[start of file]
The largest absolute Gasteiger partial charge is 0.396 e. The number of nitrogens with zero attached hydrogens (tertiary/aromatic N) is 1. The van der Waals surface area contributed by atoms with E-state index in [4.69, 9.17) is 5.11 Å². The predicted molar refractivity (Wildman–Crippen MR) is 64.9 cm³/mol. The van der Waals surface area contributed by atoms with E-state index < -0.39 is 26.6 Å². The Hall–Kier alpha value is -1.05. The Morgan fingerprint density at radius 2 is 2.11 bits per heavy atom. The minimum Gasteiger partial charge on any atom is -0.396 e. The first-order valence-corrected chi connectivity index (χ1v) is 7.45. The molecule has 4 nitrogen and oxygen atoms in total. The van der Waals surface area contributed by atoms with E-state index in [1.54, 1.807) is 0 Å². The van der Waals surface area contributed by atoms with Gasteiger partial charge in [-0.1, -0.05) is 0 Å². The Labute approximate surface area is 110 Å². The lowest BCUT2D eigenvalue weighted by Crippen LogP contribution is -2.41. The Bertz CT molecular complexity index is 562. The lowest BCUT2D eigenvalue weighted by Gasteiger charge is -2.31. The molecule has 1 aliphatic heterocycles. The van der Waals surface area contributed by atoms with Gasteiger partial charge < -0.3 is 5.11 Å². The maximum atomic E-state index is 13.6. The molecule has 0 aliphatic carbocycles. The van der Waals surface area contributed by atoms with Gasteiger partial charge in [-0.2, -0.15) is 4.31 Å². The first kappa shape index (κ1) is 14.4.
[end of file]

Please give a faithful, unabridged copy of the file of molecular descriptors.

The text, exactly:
The largest absolute Gasteiger partial charge is 0.396 e. The number of nitrogens with zero attached hydrogens (tertiary/aromatic N) is 1. The van der Waals surface area contributed by atoms with E-state index in [4.69, 9.17) is 5.11 Å². The predicted molar refractivity (Wildman–Crippen MR) is 64.9 cm³/mol. The van der Waals surface area contributed by atoms with E-state index < -0.39 is 26.6 Å². The Hall–Kier alpha value is -1.05. The Morgan fingerprint density at radius 2 is 2.11 bits per heavy atom. The minimum Gasteiger partial charge on any atom is -0.396 e. The first-order valence-corrected chi connectivity index (χ1v) is 7.45. The molecule has 4 nitrogen and oxygen atoms in total. The van der Waals surface area contributed by atoms with E-state index in [1.54, 1.807) is 0 Å². The van der Waals surface area contributed by atoms with Gasteiger partial charge in [-0.1, -0.05) is 0 Å². The Labute approximate surface area is 110 Å². The lowest BCUT2D eigenvalue weighted by Crippen LogP contribution is -2.41. The Bertz CT molecular complexity index is 562. The lowest BCUT2D eigenvalue weighted by Gasteiger charge is -2.31. The molecule has 1 aliphatic heterocycles. The van der Waals surface area contributed by atoms with Gasteiger partial charge < -0.3 is 5.11 Å². The maximum atomic E-state index is 13.6. The molecule has 0 aliphatic carbocycles. The van der Waals surface area contributed by atoms with Gasteiger partial charge in [-0.2, -0.15) is 4.31 Å². The first kappa shape index (κ1) is 14.4.